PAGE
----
Death
Raja Alwis left for New Zealand on holiday soon after the Advanced Level examinations of 1995 ended, meeting prior to his fateful journey many students who had written for exams just concluded. Arriving in New Zealand, he was met by his loving wife and only son, who were already living there.

They were intent on having a good time and decided on going on a trip with a few friends. On that fateful day of 27th of August 1995, they were on their way, travelling in a number of vehicles with Raja driving one of them. While driving at speed on the motorway his car was involved in a fatal head-on collision another car travelling in the opposite direction. The exact cause of the accident was not known. Unfortunately Raja Alwis succumbed to his injuries instantly due to the devastating impact of the crash, which also killed the driver of the other car involved in the accident. While the crash left his wife - the sole passenger in the car - seriously injured, his son was safe as he was travelling in another car in the group.

The news of his sudden death was met in Sri Lanka with utter shock and disbelief and then caused an outpouring of public grief that lasted a couple of weeks. As in any accidental death, there he was, the almighty saviour Raja Alwis, in all good health and with many more generations of students pinning hopes on him for rescue, and the next minute he was gone. Many students found it extremely hard to come to terms with his death, and some still cannot.

Due to the reason he was a New Zealand citizen at the time of his death, and also due to bureaucratic red tape and logistical issues, his family was unable to have his body flown back to Sri Lanka until 10 days later. Throughout the time when his body was kept at his home in Boralesgamuwa, all the nearby roads and villages were overflowing with past and present students who had come in their numbers to show their last respects to a loving teacher they adored.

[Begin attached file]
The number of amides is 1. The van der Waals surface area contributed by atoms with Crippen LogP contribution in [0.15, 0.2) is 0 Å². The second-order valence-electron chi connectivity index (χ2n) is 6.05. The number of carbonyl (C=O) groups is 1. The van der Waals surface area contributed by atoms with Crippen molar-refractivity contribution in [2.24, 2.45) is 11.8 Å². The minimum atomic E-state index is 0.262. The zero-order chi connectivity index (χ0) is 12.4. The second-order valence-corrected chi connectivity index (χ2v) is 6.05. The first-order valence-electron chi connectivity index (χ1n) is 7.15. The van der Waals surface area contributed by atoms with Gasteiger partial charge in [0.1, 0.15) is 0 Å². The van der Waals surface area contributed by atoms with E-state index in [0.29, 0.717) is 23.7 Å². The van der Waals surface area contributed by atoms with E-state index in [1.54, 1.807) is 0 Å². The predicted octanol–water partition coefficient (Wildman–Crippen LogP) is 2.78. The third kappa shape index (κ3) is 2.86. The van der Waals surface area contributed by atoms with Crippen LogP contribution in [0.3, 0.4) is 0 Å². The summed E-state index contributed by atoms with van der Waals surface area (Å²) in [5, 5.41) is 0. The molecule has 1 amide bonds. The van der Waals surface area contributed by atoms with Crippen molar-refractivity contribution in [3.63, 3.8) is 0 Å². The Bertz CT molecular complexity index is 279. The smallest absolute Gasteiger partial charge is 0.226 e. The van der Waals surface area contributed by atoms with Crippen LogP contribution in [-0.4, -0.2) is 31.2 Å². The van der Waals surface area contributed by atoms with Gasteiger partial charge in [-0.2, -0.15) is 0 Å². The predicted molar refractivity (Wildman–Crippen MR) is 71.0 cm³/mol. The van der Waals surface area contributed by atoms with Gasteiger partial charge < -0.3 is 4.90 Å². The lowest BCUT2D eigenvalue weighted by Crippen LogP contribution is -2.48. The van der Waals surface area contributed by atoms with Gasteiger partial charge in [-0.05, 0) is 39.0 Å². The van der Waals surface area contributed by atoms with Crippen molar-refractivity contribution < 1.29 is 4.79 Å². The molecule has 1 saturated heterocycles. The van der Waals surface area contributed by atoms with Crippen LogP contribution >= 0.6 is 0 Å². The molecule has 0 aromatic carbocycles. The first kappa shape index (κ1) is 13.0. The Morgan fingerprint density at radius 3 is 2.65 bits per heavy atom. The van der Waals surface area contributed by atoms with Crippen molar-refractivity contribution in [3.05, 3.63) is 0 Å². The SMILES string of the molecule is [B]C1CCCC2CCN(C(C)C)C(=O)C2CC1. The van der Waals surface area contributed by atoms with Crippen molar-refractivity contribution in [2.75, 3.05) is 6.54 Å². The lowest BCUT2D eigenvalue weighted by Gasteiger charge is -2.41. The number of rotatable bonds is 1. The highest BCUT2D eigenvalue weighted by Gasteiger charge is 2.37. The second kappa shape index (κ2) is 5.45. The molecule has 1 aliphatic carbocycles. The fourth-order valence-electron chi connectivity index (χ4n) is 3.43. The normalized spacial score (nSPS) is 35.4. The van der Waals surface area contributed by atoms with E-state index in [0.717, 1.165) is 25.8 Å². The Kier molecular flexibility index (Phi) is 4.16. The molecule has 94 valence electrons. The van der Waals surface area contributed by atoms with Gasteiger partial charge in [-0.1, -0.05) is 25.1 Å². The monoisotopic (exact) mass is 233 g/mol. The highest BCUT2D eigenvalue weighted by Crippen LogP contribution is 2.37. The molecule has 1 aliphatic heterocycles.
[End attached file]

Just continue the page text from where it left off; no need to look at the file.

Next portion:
Raja's funeral was held on the 9th September 1995 at the Borella Cemetery. There he was farewelled by tens of thousands of grieving students, fellow tutors, friends and general public who had come there to bid farewell to the best mathematics tutor Sri Lanka ever produced, an extraordinary gentleman of the times, and one of the most generous human beings you ever knew.

By the time of his death, he was only 44 and at his prime. Raja Alwis still had so much to offer, and the thunder of his silence is still felt by many. The huge vacuum that followed his sudden departure may never be filled.

 

Yasiru Samarakoon - 2007

Note: This is an originally-written article. No part of this document may be reproduced in any form or by any means without prior written permission of the author.


Raja Alwis Picture Gallery

I only have a few pics! These pics are all from the pre-internet era, back in 1994 & 1995 when digital cameras were unheard of! Any fancy idea to  capture a zillion images of 3MB each on your camera-phone would have been just that: a fancy idea.

All these pics are scans from originals and the resulting quality loss is inevitable. 
 

 

July 1994
The last day of the 1994 A/L class, Rotary Hall - Nugegoda.
(Raja solving a "Probability" question from a past examination paper)

 

July 1994
This pic was taken on the last day of the 1994 A/L class.
(L-R) Me, Nalaka, Raja Alwis & Nilantha

 

 

 

 

 

 

 

 

 

 

 

 

 



July 1995

Raja, posing for a pic on the last day of the class of 1995, 4 weeks prior to his untimely demise

 

 

The last day of the class of 1995, just 4 weeks prior to his demise.
Raja left for New Zealand on or about 20 August 1995 to join his loving family; he probably had little idea what was to happen in a week.
 


A hand-bill distributed at Raja's funeral
 



Another hand-bill distributed by a group of grief-stricken students



An appreciation written by a student which appeared in the Ceylon Daily News on Raja's first death anniversary in 1996

 

More photos welcome!
All submissions will be given due credit!!